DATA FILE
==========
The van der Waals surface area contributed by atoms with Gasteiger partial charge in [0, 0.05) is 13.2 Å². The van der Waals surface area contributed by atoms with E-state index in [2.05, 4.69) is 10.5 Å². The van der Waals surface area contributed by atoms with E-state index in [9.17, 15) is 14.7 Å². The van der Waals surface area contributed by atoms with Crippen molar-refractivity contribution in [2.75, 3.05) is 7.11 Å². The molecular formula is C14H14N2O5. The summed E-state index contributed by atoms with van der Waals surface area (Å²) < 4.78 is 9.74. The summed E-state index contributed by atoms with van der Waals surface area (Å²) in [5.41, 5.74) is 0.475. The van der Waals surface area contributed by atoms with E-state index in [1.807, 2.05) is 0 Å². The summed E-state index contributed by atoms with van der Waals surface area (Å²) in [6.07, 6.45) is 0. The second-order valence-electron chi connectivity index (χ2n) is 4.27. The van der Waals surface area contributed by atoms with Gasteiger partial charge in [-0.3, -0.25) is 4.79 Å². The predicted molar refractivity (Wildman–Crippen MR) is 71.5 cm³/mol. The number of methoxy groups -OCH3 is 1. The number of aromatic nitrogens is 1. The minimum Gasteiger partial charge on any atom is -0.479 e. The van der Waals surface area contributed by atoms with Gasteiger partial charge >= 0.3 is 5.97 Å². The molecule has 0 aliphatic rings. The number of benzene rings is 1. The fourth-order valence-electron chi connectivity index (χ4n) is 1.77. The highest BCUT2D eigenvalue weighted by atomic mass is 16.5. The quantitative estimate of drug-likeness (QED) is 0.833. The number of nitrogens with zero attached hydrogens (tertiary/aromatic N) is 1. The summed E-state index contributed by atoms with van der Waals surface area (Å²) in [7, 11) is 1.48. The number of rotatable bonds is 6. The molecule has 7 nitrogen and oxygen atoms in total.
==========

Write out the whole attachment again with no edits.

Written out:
The van der Waals surface area contributed by atoms with Gasteiger partial charge in [0, 0.05) is 13.2 Å². The van der Waals surface area contributed by atoms with E-state index in [2.05, 4.69) is 10.5 Å². The van der Waals surface area contributed by atoms with E-state index in [9.17, 15) is 14.7 Å². The van der Waals surface area contributed by atoms with Crippen molar-refractivity contribution in [2.75, 3.05) is 7.11 Å². The molecular formula is C14H14N2O5. The summed E-state index contributed by atoms with van der Waals surface area (Å²) < 4.78 is 9.74. The summed E-state index contributed by atoms with van der Waals surface area (Å²) in [5.41, 5.74) is 0.475. The van der Waals surface area contributed by atoms with E-state index in [1.807, 2.05) is 0 Å². The summed E-state index contributed by atoms with van der Waals surface area (Å²) in [6.07, 6.45) is 0. The second-order valence-electron chi connectivity index (χ2n) is 4.27. The van der Waals surface area contributed by atoms with Gasteiger partial charge in [-0.3, -0.25) is 4.79 Å². The predicted molar refractivity (Wildman–Crippen MR) is 71.5 cm³/mol. The number of methoxy groups -OCH3 is 1. The number of aromatic nitrogens is 1. The minimum Gasteiger partial charge on any atom is -0.479 e. The van der Waals surface area contributed by atoms with Gasteiger partial charge >= 0.3 is 5.97 Å². The molecule has 0 aliphatic rings. The number of benzene rings is 1. The fourth-order valence-electron chi connectivity index (χ4n) is 1.77. The highest BCUT2D eigenvalue weighted by atomic mass is 16.5. The quantitative estimate of drug-likeness (QED) is 0.833. The number of nitrogens with zero attached hydrogens (tertiary/aromatic N) is 1. The summed E-state index contributed by atoms with van der Waals surface area (Å²) in [7, 11) is 1.48. The number of rotatable bonds is 6. The molecule has 7 nitrogen and oxygen atoms in total.